“I’m right in the middle of the conflicts between fishermen and scientists, but I’ve worked really hard to ensure that our public processes are very open, which has helped the situation in the state a great deal,” said McNamee, who grew up in Connecticut and earned a bachelor’s degree in zoology at URI in 1996.
“There are still a lot of conflicts between fishermen, the federal government, which controls a lot of the fish stock assessment work that goes on, and state government. But I believe that many fishermen recognize the value of science and agree that it should be used when setting up our management programs. We do a lot of collaborative work with our fishing community, as well, which helps to improve communication,” he said. “But it’s still a work in progress.”
McNamee decided to earn a doctorate almost 20 years after completing his undergraduate education because he found that he enjoyed the analytical component of being a fisheries scientist and manager, yet he felt he needed some additional schooling to succeed.
“There’s a lot of math involved in the field of fisheries, which are managed with complex mathematical models, and my background was really more on the ecology side,” he said. “I wanted to get better at my job, and I first tried to learn some of it on my own. But in the end I felt I wasn’t going to get to the level I wanted without going into a Ph.D. program.”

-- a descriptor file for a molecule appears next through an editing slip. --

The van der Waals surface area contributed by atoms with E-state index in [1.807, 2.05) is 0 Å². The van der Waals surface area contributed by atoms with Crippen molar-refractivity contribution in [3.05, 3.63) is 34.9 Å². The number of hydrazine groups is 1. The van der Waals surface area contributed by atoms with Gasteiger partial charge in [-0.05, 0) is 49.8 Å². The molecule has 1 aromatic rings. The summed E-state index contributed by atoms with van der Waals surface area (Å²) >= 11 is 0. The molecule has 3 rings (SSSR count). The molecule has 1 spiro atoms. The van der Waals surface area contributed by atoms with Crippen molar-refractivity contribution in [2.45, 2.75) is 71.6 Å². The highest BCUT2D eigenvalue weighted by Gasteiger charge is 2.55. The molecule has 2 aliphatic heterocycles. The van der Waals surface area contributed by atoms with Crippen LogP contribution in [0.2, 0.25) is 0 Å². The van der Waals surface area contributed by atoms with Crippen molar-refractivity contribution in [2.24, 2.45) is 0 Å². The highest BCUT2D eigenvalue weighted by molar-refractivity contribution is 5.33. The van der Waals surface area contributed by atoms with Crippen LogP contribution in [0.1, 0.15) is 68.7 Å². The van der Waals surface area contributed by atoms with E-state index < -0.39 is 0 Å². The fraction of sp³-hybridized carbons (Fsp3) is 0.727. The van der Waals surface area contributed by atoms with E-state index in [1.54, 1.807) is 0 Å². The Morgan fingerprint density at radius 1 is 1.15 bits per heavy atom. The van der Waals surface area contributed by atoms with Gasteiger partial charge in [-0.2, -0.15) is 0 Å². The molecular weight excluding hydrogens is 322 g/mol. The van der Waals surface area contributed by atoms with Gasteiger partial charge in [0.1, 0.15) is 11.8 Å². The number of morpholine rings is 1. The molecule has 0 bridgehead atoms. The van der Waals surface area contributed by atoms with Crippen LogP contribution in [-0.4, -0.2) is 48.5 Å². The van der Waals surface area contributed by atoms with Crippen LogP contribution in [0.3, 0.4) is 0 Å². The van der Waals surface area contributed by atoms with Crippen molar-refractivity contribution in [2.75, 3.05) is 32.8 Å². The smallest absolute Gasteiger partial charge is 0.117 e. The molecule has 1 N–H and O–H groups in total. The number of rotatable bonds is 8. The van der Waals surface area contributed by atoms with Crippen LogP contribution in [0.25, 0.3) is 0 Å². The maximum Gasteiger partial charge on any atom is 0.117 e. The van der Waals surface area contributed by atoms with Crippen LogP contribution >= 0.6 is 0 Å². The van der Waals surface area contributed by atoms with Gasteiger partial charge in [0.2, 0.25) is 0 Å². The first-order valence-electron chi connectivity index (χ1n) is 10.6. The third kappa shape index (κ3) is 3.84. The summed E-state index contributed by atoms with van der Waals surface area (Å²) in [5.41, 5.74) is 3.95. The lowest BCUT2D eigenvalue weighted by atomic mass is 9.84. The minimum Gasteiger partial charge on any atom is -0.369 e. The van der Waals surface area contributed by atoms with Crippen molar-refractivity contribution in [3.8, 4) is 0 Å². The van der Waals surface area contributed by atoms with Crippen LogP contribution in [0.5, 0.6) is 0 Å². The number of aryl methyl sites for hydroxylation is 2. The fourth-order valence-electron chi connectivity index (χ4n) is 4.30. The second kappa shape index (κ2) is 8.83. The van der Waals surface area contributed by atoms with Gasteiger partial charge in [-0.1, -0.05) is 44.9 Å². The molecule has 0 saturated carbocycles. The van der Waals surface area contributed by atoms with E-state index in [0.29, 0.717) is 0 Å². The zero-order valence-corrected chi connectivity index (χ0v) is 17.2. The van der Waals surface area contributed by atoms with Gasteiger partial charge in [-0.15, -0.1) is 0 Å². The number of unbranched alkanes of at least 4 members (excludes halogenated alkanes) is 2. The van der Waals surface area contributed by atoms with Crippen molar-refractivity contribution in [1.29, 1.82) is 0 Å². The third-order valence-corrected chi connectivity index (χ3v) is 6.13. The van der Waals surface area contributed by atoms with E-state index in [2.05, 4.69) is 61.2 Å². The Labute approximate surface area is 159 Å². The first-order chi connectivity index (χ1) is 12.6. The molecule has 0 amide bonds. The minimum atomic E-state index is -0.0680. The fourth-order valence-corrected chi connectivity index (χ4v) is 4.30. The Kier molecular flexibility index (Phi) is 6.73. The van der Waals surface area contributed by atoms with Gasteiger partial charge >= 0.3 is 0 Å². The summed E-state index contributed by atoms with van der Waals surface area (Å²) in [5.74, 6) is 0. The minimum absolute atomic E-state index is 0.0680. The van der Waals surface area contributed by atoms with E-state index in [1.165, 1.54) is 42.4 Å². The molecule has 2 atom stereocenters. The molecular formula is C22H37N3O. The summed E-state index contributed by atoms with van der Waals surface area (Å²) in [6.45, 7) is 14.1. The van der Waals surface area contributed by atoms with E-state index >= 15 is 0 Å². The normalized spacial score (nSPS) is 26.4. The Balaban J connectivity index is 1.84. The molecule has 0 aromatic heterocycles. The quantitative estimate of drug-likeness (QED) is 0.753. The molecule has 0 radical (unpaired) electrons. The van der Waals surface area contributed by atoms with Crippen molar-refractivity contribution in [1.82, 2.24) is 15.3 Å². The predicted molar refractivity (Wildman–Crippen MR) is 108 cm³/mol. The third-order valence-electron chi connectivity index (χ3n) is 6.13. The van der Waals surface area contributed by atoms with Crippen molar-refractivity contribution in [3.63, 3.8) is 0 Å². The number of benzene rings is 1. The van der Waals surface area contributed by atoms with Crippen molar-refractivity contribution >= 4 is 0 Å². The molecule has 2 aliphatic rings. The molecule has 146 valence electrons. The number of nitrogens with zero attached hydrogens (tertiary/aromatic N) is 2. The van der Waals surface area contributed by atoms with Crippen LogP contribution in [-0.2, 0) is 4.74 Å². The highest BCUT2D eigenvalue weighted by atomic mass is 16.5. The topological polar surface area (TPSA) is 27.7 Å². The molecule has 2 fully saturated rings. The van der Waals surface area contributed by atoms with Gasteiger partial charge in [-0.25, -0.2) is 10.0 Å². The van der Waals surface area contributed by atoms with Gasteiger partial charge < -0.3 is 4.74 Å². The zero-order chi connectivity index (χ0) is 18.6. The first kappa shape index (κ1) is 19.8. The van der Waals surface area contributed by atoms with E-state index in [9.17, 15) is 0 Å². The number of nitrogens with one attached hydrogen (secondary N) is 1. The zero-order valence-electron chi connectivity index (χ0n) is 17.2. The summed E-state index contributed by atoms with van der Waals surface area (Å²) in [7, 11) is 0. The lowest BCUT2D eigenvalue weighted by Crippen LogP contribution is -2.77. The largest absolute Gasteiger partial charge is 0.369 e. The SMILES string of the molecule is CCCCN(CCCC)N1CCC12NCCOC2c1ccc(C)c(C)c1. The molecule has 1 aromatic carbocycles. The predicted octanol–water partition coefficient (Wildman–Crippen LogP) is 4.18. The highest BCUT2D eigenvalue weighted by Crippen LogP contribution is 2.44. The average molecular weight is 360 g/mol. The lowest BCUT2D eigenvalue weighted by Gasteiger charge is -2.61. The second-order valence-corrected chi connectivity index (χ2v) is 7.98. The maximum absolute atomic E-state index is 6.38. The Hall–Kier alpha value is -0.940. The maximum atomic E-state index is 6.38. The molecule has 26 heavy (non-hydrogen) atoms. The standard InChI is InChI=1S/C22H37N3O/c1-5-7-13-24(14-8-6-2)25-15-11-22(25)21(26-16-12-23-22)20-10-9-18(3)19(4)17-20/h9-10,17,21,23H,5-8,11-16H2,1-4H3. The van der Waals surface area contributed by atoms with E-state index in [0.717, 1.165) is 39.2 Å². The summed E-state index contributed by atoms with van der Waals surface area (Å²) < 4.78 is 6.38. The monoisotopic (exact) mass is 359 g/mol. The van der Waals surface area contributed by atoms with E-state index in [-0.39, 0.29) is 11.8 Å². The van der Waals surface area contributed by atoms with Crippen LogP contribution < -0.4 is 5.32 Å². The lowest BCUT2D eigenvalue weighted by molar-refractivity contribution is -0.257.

For his dissertation, McNamee is working under the guidance of Professor Jeremy Collie to create a fish stock assessment model that examines multiple species at one time. “We tend to assess fish populations by themselves – siloed and alone – and we’re beginning to realize there is a flaw in a system that doesn’t acknowledge that what’s going on with one population impacts other populations.”
Most of his dissertation work is computer-based, but he doesn’t mind spending so much time in front of a computer since he gets to do plenty of fieldwork for his job at RIDEM. He hopes that the eventual outcome will be a tool that can be used to improve fisheries management in the region.
According to McNamee, Rhode Island is facing a number of challenging issues related to fisheries management. Many of the species important to the commercial fishing industry and the economy of Rhode Island, including summer flounder, black sea bass, and squid, are primarily southern species managed by the Mid-Atlantic Fishery Management Council, where Rhode Island does not hold a formal seat.
He said that this is also a challenging time to be a fisherman, since fish stocks are dynamic and quotas sometimes change dramatically. Summer flounder quotas, for example, are expected to decline significantly next year, which will have a serious effect on local fishermen at a time when lobsters and most groundfish species are also at historic lows.
“But there’s some good news, too,” McNamee noted. “Rhode Island is one of the biggest harvesters of scup, and the scup stock is doing well. We just have to make sure our system is flexible enough that we can switch from one species to another to keep the fishing industry economically viable while still keeping populations of important species healthy and sustainable.”